WASHINGTON (AP) — Biologist Carlos Ruiz has spent a quarter-century working to save golden lion tamarins,...

As Trump blames antifa, protest records show scant evidence

WASHINGTON (AP) — Scott Nichols, a balloon artist, was riding home on his scooter from the protests...

China urges citizens to shun Australia as dispute simmers

BEIJING (AP) — China is advising its citizens not to visit Australia, citing racial discrimination and...

One man lays wreaths in Normandy on this unusual D-Day

BENOUVILLE, France (AP) — The essence of war remembrance is to make sure the fallen are never forgotten....

UK's rapid-fire changes on face coverings advice criticized

LONDON (AP) — The British government faced criticism Saturday for another sudden change in its advice on...

McMenamins
By Deborah Feyerick and Kristina Sgueglia CNN




With defendant James "Whitey" Bulger sitting less than 8 feet away and staring straight ahead, a star government witness in the case against Bulger explained Monday why he turned against the man he long counted among "my partners in crime, my best friends."

Aging mobster John Martorano said he learned Bulger was an FBI informant, the worst thing you could be in "Southie," a part of Boston that prided itself on absolute loyalty.

"It broke my heart. It broke all loyalties," said Martorano, his testimony laced with what sounded like sadness.

Late Monday night, Bulger's defense filed a motion requesting that the court inform the jury that Martorano is a cooperating government witness and is testifying in exchange for a lesser sentence on murder charges. Martorano pleaded guilty to 10 murders in 1999 and later admitted to 20, so defense attorney J.W. Carney said the jury should be told to consider Martorano's testimony with caution.

Prosecutor Fred Wyshak responded Tuesday that the defense was "playing games" and said issuing a cautionary instruction mid-testimony would "send a very bad message to the jury."

Judge Denise Casper did not rule on the motion but said she would consider issuing instructions regarding nonspecific witnesses when the jury is read the final charges.

Bulger is charged in the deaths of 19 people during the nearly two decades that federal prosecutors say he was the head of the Irish mob in Boston.

For three decades, Martorano said, he was tight with Bulger and Bulger's partner, Steven Flemmi.

"They were my partners in crime, my best friends, my children's godfathers," said the 72-year-old divorced mobster who now lives on Social Security and who sold his life story in hopes of getting it made into a movie.

The men were so close, Martorano even named his youngest son "James Steven" after his two friends.

In a flat, emotionless voice, former hitman Martorano began to describe some of the murders he said he committed, several of them, he testified, with Bulger along.

Martorano said he was the trigger man while Bulger was backup to ensure the "hit" was successful.





In one case, Bulger used his car to block a target coming out a side street. Martorano, who said he was firing out the back window from another car during the incident, testified that Bulger "was afraid he was going to get shot because tracer bullets were coming out of the machine gun and flying over his head."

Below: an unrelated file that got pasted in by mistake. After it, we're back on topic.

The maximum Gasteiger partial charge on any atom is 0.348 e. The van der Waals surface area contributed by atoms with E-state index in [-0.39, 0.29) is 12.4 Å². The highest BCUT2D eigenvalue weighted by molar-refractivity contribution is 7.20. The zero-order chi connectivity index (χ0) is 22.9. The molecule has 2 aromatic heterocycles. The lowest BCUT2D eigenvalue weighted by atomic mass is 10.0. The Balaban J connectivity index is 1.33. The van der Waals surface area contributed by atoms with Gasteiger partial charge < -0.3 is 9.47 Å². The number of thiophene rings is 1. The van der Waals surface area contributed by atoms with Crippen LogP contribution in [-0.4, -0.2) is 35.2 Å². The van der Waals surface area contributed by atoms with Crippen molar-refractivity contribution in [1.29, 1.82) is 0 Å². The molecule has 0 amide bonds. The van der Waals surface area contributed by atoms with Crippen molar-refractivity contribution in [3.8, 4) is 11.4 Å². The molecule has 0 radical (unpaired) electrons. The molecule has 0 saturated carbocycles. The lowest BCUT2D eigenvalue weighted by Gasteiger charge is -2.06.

"Was he angry?" asked Wyshak, the prosecutor.

"No. He was joking about it," replied Martorano.

Martorano also described the killings of two brothers after one of them had angered Bulger's gang.

One brother was tracked down at a restaurant in Medford, Massachusetts, and "I shot him in the heart," Martorano said.

When the other brother was killed later, Bulger and his gang stashed the body in the trunk of a car then drove the car south and dropped it at a housing project in South Carolina where, as he had expected, "a few kids stole the car," Martorano said.

Under a plea deal, Martorano was sentenced to 14 years in prison in exchange for fully testifying against Bulger. He served 12 years and was released in 2007.

His testimony also was crucial against corrupt FBI agent John Connolly, who was found guilty in federal court on racketeering and obstruction-of-justice charges, among others.

Connolly served 10 years in federal prison and is now doing an additional 40 years in state prison after being found guilty for his role in the murder of Florida businessman and former World Jai Alai owner John Callahan.

Flemmi, Bulger's partner, is serving life terms without parole but avoided a possible death sentence by cooperating with federal authorities.

The connection between Bulger and Connolly also was the focus of Martorano's testimony Monday.

Martorano said Bulger grew up in the same Boston housing project as Connolly, who looked up to both Bulger and his brother William, who rose to serve as state Senate president in Massachusetts.

According to Martorano's testimony, when Connolly returned to Boston as an FBI agent, he thanked "Billy" Bulger for "keeping me honest" and told him "If there's anything I can do ..."

Billy Bulger said, "If you could keep my brother out of trouble, that would be a great help," according to Martorano.

Martorano testified that he, Whitey Bulger and the others agreed that Whitey would meet with Connolly and "be a good listener." It wasn't long before Whitey Bulger was giving Connolly money and buying gifts including unset diamonds for Connolly to give to his fiancee as an engagement present, Martorano said.

Prosecutors and law enforcement officials say it was the corrupt relationship between Whitey Bulger and Connolly that allowed Bulger's criminal enterprise to grow and even facilitated some murders.

The trial, which enters its fifth day Tuesday, is expected to take up to three months and has the potential to reveal sensational details about the mob and FBI corruption, especially if Bulger chooses to testify.

Bulger was in hiding for 16 years before he was captured in Santa Monica, California, two years ago, living under a false name with his girlfriend in an apartment.

At his July 2011 arraignment, he pleaded not guilty to the 19 murder charges and 13 other counts.